The Power of the Other Side of Yes

The associations with yes and no are, generally, positive and negative, respectively. John Lennon fell for Yoko because her particular piece of art was, simply, the word YES.  

“…a ladder that led to a painting, which was hung on the ceiling. It looked like a white canvas with a chain with a spyglass hanging on the end of it. I climbed the ladder, looked through the spyglass, and in tiny little letters it said, YES.

So it was positive. I felt relieved. It’s a great relief when you get up the ladder and you look through the spyglass and it doesn’t say NO or ‘ahem‘ or something.

I was very impressed. John Dunbar introduced us – neither of us knew who the hell each other was. She didn’t know who I was; she’d only heard of Ringo; I think it means apple in Japanese. And Dunbar had sort of been hustling her, saying, “That’s a good patron; you must go and talk to him or do something.” Dunbar insisted she say hello to the millionaire – you know what I mean. And she came up and handed me a card that said BREATHE on it – one of her instructions – so I just went [pants]. This was our meeting.”

We are praised with the word yes and scolded with the word no.  Or at the very least, no is followed by what you should have said or done.  We should say “yes” to the day at hand and every opportunity it offers us.  To say “no” could leave to a lifetime of regret.

But what about those instances where the opposite is true?  Those moments when the negative becomes the positive and the positive becomes the negative.  To cross these currents could be explosive, or so we are taught.

There is a person who is approached with a high payoff for a possibly shady deal.  The young person who is asked to only deliver a package.  The offer of something good at the contradiction of your conscience.

Being offered the one thing in life you have dreamed of, at the unspoken cost of everything you have.

So life throws you the proverbial curveball.  At least it did me.  Actually more than one.  I think I have two strikes against me as I anxiously and nervously await the last pitch.

The first strike was being asked, October of 2011, while out to dinner at the now defunct Bella Avanti (Bella’s).  I was having ravioli and my wife was eating eggplant parmesan.  It is her favorite meal to have when dining out Italian.  We had gone out as she and Jen, which was becoming a little more frequent, and that was nice.  She looked up at the end of her meal and asked, “So, is this what you want?  Would this make you happy, to live as a woman full time?”  My reply was a simple, “yes”.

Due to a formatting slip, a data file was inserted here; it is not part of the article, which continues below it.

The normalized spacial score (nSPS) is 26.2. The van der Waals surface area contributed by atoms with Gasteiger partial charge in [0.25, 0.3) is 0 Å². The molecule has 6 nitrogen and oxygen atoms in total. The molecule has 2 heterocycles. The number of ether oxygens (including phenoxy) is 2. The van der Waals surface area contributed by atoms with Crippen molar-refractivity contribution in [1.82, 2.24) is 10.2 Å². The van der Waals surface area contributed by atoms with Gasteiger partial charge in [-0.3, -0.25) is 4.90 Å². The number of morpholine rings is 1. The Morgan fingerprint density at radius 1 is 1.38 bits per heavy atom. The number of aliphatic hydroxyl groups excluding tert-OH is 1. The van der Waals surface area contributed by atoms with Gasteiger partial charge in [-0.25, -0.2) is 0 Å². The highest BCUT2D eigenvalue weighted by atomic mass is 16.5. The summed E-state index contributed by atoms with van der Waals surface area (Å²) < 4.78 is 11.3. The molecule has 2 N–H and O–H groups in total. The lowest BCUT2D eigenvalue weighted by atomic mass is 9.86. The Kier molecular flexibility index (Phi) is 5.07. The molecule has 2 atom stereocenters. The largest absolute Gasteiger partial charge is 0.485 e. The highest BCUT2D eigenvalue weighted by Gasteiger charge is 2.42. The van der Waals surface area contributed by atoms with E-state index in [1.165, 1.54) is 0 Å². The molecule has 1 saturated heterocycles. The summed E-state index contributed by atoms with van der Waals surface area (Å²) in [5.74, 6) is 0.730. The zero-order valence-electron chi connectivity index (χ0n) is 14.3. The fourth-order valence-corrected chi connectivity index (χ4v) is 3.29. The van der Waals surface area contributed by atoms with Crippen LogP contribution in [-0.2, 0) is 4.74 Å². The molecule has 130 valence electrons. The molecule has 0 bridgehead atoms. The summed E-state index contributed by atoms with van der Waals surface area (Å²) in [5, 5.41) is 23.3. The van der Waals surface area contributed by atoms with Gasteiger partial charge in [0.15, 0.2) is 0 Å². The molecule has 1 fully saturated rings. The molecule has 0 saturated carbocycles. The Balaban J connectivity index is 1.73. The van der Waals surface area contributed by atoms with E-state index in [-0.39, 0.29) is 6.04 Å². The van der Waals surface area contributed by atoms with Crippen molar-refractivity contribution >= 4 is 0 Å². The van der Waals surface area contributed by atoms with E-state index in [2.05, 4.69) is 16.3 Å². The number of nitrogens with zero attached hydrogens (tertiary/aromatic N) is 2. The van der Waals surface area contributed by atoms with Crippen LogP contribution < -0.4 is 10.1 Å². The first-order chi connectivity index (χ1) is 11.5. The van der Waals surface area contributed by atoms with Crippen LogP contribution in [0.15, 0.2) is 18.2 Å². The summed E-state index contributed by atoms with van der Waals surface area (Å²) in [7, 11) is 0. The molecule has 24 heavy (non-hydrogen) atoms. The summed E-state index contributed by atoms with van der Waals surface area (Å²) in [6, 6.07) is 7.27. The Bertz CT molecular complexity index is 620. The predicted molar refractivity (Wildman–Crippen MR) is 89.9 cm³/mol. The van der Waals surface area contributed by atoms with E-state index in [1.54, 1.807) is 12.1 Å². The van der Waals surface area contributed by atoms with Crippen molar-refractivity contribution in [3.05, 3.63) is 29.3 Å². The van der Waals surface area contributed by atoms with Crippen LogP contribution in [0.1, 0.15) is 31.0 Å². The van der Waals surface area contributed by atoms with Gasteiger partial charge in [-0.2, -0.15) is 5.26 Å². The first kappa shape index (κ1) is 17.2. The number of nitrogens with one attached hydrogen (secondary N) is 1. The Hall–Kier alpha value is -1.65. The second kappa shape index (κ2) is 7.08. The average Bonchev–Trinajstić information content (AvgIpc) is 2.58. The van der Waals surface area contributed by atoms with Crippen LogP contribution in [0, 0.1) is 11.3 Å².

The immediate look on my wife’s face, and the tears that followed, should have led me to rethink my answer, or at least add in the phrase, “but only if we can make this work.” I added nothing and we began to talk about our future.
She always said that she would stay with me no matter what, if this was ever a decision that would be reached. So we started there. How could we make this work? What things would we try? How long would we try? A truer and stronger love than ours, neither of us knew. She assured me she wasn’t going anywhere. With tears beginning to flow, we decided we should probably leave the restaurant and either head home, or somewhere else that was private, to continue this discussion. We chose home, as more tears were sure to follow.

We spoke, just briefly, and decided we could come back to the topic as it wasn’t going anywhere and we desperately needed to laugh now. So we chose the one movie that always made us laugh, and become instant idiots around each other, ROLE MODELS.

As phrases like “Taste the beast!” and “It’s called a Venti because it’s 20 ounces! Twenty! Venti!”, we stopped paying attention and began the further discussion of our future. We were sure of ourselves. We were two people in love more than any other couple had ever been, and we were about to embark on a great adventure. One that would take us to the very end of what we knew.

I say the end, because that is what happened. All of our positivity led to therapy for her, the end of our marriage and the life we had known and shared for the past 22 years, with all of its struggles and rewards.

Yes can lead to so many negatives. Saying yes to new things may mean the death of old. Yes can cut you down and leave you completely alone, just as much as it can lift you up and ensure you have the company of loved ones. They say to embrace life you must say “Yes”, even though every fiber of your being is telling you the opposite. Saying yes to a friend, when you understand that no was the better response.

Yes can be one of the most rewarding words in the history of, well, words, and saying yes can also lead to the loss of everything you hold dear. It can take you far away, leaving you shattered, alone, in situations you wish not to be in, but with no real way out. Yes can be the deliverer of unimagined delights or the harbinger of unparalleled dismay and defeat. Which one will it deliver?

We will never know, until we have said, “YES”.

About Jennifer

She grew up in an Indiana town Had a good-lookin' mama who never was around But she grew up tall and she grew up right With them Indiana boys on them Indiana nights Well, there are partial truths above. Being from Indiana, I did grow up in an Indiana town. I did not have a good lookin mama, but she was always around.'I did not grow up tall, but I suppose I grew up right. I spent lots of time with Indiana boys on Indiana nights. It's because I was one. Still am in some ways. Certainly not in others. My transitional journey has begun. Goodbye to my male self and hello to this wonderfully feminine world in which I was meant to live. At the age of 45, I am beginning my true journey to self and home.
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